Nick Fairley was one of the NFL’s best bargains last season.
That won’t be the case again this year.
The New Orleans Saints defensive tackle is scheduled to be a free agent for the third year in a row. But he should finally be in line for a lucrative long-term deal after having a career season with the Saints in 2016.
Both Fairley and the Saints have expressed a desire to stay together, especially since Fairley is close to his family, just two hours from his hometown of Mobile, Alabama.
But Fairley’s price tag will have a lot to say about that. And he will likely draw more suitors on the open market this time around after settling for one-year, incentive-laden “prove-it” contracts with the St. Louis Rams in 2015 and Saints in 2016.
Fairley’s uncertain future is why I have defensive tackle ranked fifth in my position-by-position breakdown of the Saints’ offseason needs. Otherwise, the Saints have some solid depth there after drafting Sheldon Rankins in Round 1 last year, David Onyemata in Round 4 last year and Tyeler Davison in the fifth round in 2015.
Current depth chart:
Sheldon Rankins: Age 22, signed through 2019 (*Saints control option for 2020). 2017 salary and bonuses: $1.03 million. 2017 salary-cap number: $2.91 million.
Nick Fairley: Age 29, unrestricted free agent.
Tyeler Davison: Age 24, signed through 2018. 2017 salary and bonuses: $615,000. 2017 salary-cap number: $669,306.
David Onyemata: Age 24, signed through 2019. 2017 salary and bonuses: $540,000. 2017 salary-cap number: $675,586.
Ashaad Mabry: Age 24, scheduled to be restricted free agent in 2019. 2017 salary and bonuses: $465,000. 2017 salary-cap number: $465,000.
Justin Zimmer: Age 24, scheduled to be exclusive rights free agent in 2018. 2017 salary and bonuses: $465,000. 2017 salary-cap number: $465,000.
Fairley’s market value is very hard to predict. He had a career-high 6.5 sacks and 43 tackles in a career-high 16 games played last year. His 22 quarterback hits tied for 13th in the NFL, and he had nine tackles-for-loss.
If those kind of numbers were the norm for Fairley, he’d probably make more than $10 million per year like other top-tier defensive tackles.
However, it took several years for Fairley to start showing that kind of consistent production after a turbulent start to his career with the Detroit Lions from 2011 to 2014. Fairley battled injuries, weight gain and questions about maturity and work ethic before he really started to turn things around in 2014 by hiring a personal chef and keeping the weight down (he is listed at 308 pounds but said he has been closer to 290 for the last three years).
We know teams have been skeptical about Fairley in the past, since he has been in the open market in each of the past two years. While many teams showed interest (including the New England Patriots last year), he settled for one-year deals both times. His deal with the Rams was reportedly worth $5 million, plus incentives. His deal with the Saints was worth $3 million, though it climbed to $4.5 million because of the incentives he hit.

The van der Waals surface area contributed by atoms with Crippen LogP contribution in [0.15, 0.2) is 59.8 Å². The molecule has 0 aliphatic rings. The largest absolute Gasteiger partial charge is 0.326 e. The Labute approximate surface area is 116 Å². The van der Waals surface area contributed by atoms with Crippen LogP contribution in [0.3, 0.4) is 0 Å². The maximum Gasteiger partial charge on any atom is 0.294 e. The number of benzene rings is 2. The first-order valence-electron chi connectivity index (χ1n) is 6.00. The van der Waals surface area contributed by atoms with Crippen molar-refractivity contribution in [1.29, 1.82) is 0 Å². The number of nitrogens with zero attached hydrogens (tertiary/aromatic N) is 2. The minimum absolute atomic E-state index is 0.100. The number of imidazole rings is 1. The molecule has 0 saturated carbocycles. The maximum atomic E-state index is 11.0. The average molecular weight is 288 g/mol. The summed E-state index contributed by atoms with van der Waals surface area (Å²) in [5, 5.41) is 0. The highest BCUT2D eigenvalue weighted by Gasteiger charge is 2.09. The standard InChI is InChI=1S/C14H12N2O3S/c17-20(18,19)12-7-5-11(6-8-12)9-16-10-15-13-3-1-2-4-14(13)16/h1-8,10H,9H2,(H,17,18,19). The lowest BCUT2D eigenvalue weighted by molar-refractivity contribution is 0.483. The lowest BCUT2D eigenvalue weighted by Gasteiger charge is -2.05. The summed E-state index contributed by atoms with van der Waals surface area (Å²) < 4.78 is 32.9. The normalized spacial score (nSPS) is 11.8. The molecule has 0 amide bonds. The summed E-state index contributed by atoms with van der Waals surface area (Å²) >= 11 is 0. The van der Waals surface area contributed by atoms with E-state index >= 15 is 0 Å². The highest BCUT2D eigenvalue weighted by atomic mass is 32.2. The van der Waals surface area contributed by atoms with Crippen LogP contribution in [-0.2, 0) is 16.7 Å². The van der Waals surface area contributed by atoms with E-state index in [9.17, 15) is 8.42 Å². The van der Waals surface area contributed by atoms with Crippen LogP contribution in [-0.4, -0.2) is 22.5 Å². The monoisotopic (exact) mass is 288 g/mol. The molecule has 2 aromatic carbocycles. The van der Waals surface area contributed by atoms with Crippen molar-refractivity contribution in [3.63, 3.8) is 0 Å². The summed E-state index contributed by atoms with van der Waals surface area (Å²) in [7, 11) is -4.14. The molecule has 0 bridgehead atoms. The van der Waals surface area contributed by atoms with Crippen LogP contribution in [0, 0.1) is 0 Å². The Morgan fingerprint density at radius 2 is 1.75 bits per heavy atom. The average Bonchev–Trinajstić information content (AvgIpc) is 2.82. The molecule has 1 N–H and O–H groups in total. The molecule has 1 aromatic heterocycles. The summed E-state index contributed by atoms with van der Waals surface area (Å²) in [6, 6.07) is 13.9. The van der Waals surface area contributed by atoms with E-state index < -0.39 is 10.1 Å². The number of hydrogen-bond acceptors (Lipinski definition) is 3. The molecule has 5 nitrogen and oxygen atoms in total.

Chances are, teams will feel more secure about Fairley now that he’s had two very good seasons in a row -- both in his production and his work ethic. Saints coach Sean Payton said last year, “I know this, there’s a lot different feeling -- at least on our end -- about that player and that person after having been with him a year.”
Most likely, Fairley’s next contract will be a multi-year deal with more guaranteed money, maybe worth somewhere between $6 million and $9 million per year? I know that’s wide range, but like I said, his value is tough to gauge.
The Saints like Fairley -- but they don't need to break the bank for him since Rankins and Onyemata both play the same position as three-technique tackles. Ideally the Saints would keep all of them, though, because they think the big men are most effective in a rotation, and they can play together on passing downs.
Rankins appears to have a very bright future after tallying four sacks and a forced fumble in just nine games played as a rookie after returning from a broken fibula he suffered in training camp. Rankins should be a centerpiece for New Orleans’ rebuilding defense, a role he said he will embrace.
Onyemata, who grew up in Nigeria and just learned the sport when he went to college in Canada, seems to have been a nice diamond-in-the-rough find for the Saints.
And Davison did a nice job last year, earning a starting gig at nose tackle. However, that is a spot where the Saints could potentially upgrade or find more rotational help.